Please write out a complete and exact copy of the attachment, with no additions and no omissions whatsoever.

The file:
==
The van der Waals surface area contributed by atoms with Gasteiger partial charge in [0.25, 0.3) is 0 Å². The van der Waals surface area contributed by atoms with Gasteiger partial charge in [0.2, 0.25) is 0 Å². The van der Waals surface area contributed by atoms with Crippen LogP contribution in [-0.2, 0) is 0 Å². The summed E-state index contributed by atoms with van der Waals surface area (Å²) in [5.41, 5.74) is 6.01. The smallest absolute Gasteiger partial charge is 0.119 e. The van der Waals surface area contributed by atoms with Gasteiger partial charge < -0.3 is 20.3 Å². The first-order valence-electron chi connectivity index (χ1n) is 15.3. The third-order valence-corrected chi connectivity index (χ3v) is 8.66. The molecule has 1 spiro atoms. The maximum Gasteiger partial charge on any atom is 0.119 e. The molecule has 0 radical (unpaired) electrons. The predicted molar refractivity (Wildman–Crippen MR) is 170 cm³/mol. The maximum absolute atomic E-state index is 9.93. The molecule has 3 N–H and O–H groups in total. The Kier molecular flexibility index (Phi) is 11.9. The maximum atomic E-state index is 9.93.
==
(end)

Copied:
The van der Waals surface area contributed by atoms with Gasteiger partial charge in [0.25, 0.3) is 0 Å². The van der Waals surface area contributed by atoms with Gasteiger partial charge in [0.2, 0.25) is 0 Å². The van der Waals surface area contributed by atoms with Crippen LogP contribution in [-0.2, 0) is 0 Å². The summed E-state index contributed by atoms with van der Waals surface area (Å²) in [5.41, 5.74) is 6.01. The smallest absolute Gasteiger partial charge is 0.119 e. The van der Waals surface area contributed by atoms with Gasteiger partial charge < -0.3 is 20.3 Å². The first-order valence-electron chi connectivity index (χ1n) is 15.3. The third-order valence-corrected chi connectivity index (χ3v) is 8.66. The molecule has 1 spiro atoms. The maximum Gasteiger partial charge on any atom is 0.119 e. The molecule has 0 radical (unpaired) electrons. The predicted molar refractivity (Wildman–Crippen MR) is 170 cm³/mol. The maximum absolute atomic E-state index is 9.93. The molecule has 3 N–H and O–H groups in total. The Kier molecular flexibility index (Phi) is 11.9. The maximum atomic E-state index is 9.93.